Powering Environmental Decisions with Causal AI

September 1, 2023

Dr Jordan Hart

Carbon management

Climate change is one of the most pressing issues facing the modern world. An important way in which businesses are combating climate change is through the use of carbon management strategies. Such strategies involve several steps, often defined as 1) measure, 2) report, and 3) act. A key part of carbon management is the use of measured data to drive actions, with the aim of reducing or negating carbon emissions. Machine learning (AI) algorithms have become a popular tool for processing such data, because they can ingest large amounts of data and make predictions based on detected patterns. Unfortunately, despite their widespread use, traditional machine learning algorithms only understand patterns, not causal processes. This means they cannot reliably predict the impact of actions or interventions such as a change in sustainability policy. This is where causal machine learning comes in.

Example: Company size and carbon emissions

To demonstrate the power and necessity of causal AI for carbon management, we've built a basic simulated hypothetical example using Causa's sophisticated structural causal modelling approach.

Consider a company wishing to reduce its overall carbon emissions. It's logical to assume that larger companies tend to emit more carbon than smaller companies. Such emissions come from a range of factors, such as increased economic activity, greater numbers of commuters, and greater facilities requirements, to name a few. On the flipside, larger companies may often have more opportunities for remote or hybrid working patterns across large distributed teams, which can go some way to mitigate the increased carbon costs of larger companies. This contrasts with smaller companies where many employees may work on-site, which has a greater environmental impact than remote or hybrid workers due to the carbon cost of commuting and office facilities.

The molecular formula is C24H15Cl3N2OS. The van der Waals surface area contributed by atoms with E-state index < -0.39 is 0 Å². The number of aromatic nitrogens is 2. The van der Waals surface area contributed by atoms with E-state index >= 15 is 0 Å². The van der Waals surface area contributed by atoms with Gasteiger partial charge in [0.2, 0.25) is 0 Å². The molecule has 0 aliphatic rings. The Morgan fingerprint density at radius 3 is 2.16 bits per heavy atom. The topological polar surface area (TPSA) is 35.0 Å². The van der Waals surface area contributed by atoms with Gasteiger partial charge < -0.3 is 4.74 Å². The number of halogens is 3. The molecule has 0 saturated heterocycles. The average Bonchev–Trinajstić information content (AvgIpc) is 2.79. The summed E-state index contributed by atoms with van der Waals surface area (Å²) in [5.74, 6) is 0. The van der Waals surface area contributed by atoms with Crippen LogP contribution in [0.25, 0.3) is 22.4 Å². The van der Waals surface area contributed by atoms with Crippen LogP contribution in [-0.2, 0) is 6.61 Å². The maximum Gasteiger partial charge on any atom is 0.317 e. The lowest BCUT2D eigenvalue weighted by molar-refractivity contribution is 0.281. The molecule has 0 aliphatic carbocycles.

Environmentally conscious companies may be concerned about the carbon emissions due to business decisions such as expanding the workforce, and may turn to data-driven carbon management strategies to help inform decisions. Unfortunately, traditional AI approaches are widely misused to answer questions of a causal nature. To get a grasp on the nature of the problem, we've simulated an example dataset, a sample of which is shown below:

Traditional carbon management approaches using machine learning often use all variables available (in our case the size of a company and the number of remote workers) as input variables. An all too common - but mistaken - approach in using AI to predict the impacts of actions is to use predictions alone to estimate a causal effect. Let's say a company of 500 people wishes to know the carbon cost of expanding its workforce by 10% (50 employees). A traditional AI approach would involve calculating the difference in predicted CO2 emissions for the current workforce size of 500, and the potential future size of 550, while all other variables (in our case, remote) are taken from the original dataset. For demonstration purposes we fitted a standard regression model to our simulated dataset.